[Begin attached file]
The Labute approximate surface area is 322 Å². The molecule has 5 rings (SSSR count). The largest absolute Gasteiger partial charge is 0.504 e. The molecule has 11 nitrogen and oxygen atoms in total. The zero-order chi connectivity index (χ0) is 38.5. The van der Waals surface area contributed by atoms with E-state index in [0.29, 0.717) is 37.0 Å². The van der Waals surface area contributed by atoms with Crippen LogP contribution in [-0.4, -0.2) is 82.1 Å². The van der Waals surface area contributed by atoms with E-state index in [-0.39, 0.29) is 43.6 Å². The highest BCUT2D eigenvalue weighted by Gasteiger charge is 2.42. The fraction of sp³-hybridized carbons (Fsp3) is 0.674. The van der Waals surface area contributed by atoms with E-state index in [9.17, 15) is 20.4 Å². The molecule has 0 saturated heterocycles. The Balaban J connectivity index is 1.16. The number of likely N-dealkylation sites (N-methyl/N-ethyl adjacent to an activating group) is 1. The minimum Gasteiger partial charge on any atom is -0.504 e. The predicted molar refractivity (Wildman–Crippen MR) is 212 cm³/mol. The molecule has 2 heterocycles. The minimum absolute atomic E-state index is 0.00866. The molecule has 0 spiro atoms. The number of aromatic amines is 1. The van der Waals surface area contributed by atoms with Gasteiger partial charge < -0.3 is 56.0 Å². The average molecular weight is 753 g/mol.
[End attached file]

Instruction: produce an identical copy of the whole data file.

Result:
The Labute approximate surface area is 322 Å². The molecule has 5 rings (SSSR count). The largest absolute Gasteiger partial charge is 0.504 e. The molecule has 11 nitrogen and oxygen atoms in total. The zero-order chi connectivity index (χ0) is 38.5. The van der Waals surface area contributed by atoms with E-state index in [0.29, 0.717) is 37.0 Å². The van der Waals surface area contributed by atoms with Crippen LogP contribution in [-0.4, -0.2) is 82.1 Å². The van der Waals surface area contributed by atoms with E-state index in [-0.39, 0.29) is 43.6 Å². The highest BCUT2D eigenvalue weighted by Gasteiger charge is 2.42. The fraction of sp³-hybridized carbons (Fsp3) is 0.674. The van der Waals surface area contributed by atoms with E-state index in [9.17, 15) is 20.4 Å². The molecule has 0 saturated heterocycles. The Balaban J connectivity index is 1.16. The number of likely N-dealkylation sites (N-methyl/N-ethyl adjacent to an activating group) is 1. The minimum Gasteiger partial charge on any atom is -0.504 e. The predicted molar refractivity (Wildman–Crippen MR) is 212 cm³/mol. The molecule has 2 heterocycles. The minimum absolute atomic E-state index is 0.00866. The molecule has 0 spiro atoms. The number of aromatic amines is 1. The van der Waals surface area contributed by atoms with Gasteiger partial charge < -0.3 is 56.0 Å². The average molecular weight is 753 g/mol.